spartan beast, killington, vt - 2013
I started training for this after the MS Muck Ruckus event in April 2013. That was my first obstacle course, 5 miles, 12 obstacles if I remember correctly. I was bitten by the bug, I love running, but this took it to a whole new level for me. It required athletic ability, balance, strength, endurance - everything I want to improve within myself. I'm fortunate to have a deep, real motivation to push myself and challenge myself.
When I was diagnosed with Multiple Sclerosis (MS) 7 years ago I had two conflicting emotions within myself. On one hand, cold fear for the potential course the disease could take by destroying my ability to move. But also a glowing ember of motivation to build myself up higher and higher so no matter what the disease took from me - I would always have more than it eroded. Over the past two years the ember turned to a flame. My motivation has been on a high, building up through 5k's to half marathon in 2012, building strength and speed and agility this year training for the Spartan Beast. And it takes motivation, there is no other way around it - some days my MS is bad, my legs are numb and the bed sheets irritate my skin. Others, my legs are tight and I can't straighten or bend them. I've been through PT for so many different issues in the past 7 years. The race would test my motivation, my desire. I would face the choice to quit once, stomp it back down, then continue on until the next time. By the time I finished, I knew that all my training and preparation, all my gear and planning couldn't take the place of my motivation. I knew I would not quit and I was mentally strong enough to finish. Without that, giving up would have been easy, and even after seven miles and four hours I would have been proud.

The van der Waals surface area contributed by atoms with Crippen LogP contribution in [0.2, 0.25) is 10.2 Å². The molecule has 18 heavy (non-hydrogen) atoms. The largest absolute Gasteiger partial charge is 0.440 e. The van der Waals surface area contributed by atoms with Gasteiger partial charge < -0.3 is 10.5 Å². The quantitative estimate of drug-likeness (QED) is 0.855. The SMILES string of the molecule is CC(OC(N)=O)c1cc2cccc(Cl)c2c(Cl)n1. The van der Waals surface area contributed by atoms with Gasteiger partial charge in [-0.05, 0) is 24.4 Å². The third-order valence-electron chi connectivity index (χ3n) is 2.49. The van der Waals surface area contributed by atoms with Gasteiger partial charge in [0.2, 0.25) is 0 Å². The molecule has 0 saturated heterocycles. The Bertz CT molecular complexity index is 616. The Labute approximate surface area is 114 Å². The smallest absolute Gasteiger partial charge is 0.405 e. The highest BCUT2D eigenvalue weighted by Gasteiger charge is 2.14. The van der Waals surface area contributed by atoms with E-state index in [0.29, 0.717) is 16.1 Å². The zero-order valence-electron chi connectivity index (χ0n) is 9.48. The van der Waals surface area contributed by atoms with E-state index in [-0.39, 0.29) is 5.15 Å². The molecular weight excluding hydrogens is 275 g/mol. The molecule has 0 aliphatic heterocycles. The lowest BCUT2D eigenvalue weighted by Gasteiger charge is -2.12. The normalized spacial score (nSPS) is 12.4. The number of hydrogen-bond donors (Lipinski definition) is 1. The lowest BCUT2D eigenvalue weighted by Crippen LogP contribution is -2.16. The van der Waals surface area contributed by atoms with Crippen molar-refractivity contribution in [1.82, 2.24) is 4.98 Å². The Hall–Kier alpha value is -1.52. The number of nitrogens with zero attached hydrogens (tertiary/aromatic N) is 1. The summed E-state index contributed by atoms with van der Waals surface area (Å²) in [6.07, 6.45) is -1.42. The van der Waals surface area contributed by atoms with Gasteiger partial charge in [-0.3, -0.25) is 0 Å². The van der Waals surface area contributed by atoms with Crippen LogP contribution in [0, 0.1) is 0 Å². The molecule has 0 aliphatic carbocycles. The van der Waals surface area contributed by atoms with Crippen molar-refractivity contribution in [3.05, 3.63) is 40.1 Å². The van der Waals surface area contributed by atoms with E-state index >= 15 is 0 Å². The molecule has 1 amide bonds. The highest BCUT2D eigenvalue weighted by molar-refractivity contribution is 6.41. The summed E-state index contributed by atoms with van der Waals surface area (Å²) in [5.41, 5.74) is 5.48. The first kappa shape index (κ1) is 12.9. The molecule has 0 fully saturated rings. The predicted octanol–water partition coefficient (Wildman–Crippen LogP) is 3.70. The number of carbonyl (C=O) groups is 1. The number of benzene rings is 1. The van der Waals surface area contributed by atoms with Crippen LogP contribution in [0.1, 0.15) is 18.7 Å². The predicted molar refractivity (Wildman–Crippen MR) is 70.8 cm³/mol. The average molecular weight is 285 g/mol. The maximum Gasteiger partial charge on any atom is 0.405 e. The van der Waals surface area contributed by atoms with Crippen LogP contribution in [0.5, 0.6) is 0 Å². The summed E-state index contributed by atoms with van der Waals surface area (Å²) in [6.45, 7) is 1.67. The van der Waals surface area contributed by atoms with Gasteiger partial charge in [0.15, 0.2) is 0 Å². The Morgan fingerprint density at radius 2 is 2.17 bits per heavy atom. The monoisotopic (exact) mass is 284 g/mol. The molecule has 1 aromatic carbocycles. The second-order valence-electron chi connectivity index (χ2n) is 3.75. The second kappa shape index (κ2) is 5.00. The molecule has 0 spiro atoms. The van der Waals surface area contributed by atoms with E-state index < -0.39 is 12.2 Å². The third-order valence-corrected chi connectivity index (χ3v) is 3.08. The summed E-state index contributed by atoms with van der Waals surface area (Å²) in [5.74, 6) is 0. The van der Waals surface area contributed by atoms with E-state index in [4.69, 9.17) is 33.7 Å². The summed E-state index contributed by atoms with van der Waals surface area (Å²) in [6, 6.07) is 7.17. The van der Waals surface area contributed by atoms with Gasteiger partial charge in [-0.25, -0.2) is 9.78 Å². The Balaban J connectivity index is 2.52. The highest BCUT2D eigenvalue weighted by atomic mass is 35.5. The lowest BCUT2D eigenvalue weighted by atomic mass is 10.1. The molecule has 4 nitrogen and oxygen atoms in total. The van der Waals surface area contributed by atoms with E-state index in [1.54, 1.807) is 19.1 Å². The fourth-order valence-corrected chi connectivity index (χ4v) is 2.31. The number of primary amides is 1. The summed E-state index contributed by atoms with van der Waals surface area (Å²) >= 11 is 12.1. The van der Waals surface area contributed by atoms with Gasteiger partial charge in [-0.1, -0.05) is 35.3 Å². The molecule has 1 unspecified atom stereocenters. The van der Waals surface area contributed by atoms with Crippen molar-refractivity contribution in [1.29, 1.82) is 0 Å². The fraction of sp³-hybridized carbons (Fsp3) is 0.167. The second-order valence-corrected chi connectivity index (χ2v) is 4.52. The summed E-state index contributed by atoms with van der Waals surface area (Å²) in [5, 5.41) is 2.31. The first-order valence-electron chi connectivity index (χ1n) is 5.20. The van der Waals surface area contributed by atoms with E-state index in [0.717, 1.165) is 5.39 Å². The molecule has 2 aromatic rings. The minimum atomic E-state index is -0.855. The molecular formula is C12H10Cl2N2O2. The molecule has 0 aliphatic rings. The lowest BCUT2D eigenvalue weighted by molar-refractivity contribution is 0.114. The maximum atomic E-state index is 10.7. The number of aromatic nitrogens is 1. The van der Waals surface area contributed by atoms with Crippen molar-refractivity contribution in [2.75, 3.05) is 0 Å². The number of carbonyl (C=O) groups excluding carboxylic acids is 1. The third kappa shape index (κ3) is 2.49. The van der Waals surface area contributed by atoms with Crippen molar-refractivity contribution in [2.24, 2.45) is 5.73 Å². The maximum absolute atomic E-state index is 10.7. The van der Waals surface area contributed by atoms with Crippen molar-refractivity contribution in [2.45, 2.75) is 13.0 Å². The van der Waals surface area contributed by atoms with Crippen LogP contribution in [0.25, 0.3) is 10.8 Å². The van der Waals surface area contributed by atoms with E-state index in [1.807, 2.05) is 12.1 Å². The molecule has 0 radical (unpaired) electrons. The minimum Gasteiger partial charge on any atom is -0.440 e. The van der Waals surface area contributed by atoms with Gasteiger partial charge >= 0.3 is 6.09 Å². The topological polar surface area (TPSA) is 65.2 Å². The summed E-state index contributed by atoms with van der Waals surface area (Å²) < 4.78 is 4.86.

race day start
Driving took longer than I thought, I arrived late, my team - the New England Spahtens - was already in the gate and I had missed them. I ended up going back and forth from the gate to the team tent to the entrance where I was waiting on my family for an hour. Instead of jumping in and catching up I waited and got the motivational hug that would carry me through the first 7 miles from my son.
|I am a lucky dad|
I knew it would be hard, I knew it would challenge me beyond anything I could prepare. I was hoping that I was wrong. But I was right. The only easy run of the entire race came in the first quarter mile, everything after that point was up or downhill.
|geared up and ready|
Everyone quickly settled into an inspired trot, pausing to calmly conquer the first set of obstalces, then we headed toward the bottom of a trail. From there, we headed straight up the mountain for what seemed like a mile. I met challenges from that point forward that pulled every ounce of strength and willpower out of my body. Carrying enormous sandbags up a ski trail, they said if you dropped it you had to do 30 burpees. Well, I dropped mine at least 15 times but I made it. I had one of those annoying sandbags without leaks, some people were carrying empty sacks. This drained a ton of energy, then around the corner we were sent back up the mountain again.
I never consider my legs to be a weak point in my conditioning - I have soccer player legs - and I need to builder more upper body strength, that I know. The MS has been cruel to my legs, they are still strong, but I suffer spasticity, where small spasms are always going on in my legs and cause them to cramp, they are always stiff. When I was first diagnosed in 2007 I could not climb up the hill in my backyard without immediate fatigue. Time, a few relapse-free years, medication and physical therapy have all helped, but there are certain things I normally avoid. Hills are hard for me but I pushed it this past summer. More and more hills, technical trails through the woods, rocks, mud, tree stumps, it was a mess out there and the first half of the course was more of a madman's hike than an obstacle race. I was grateful to have help from my gear on these trails -and all day.
back at base camp
|right in the middle arms at 90s|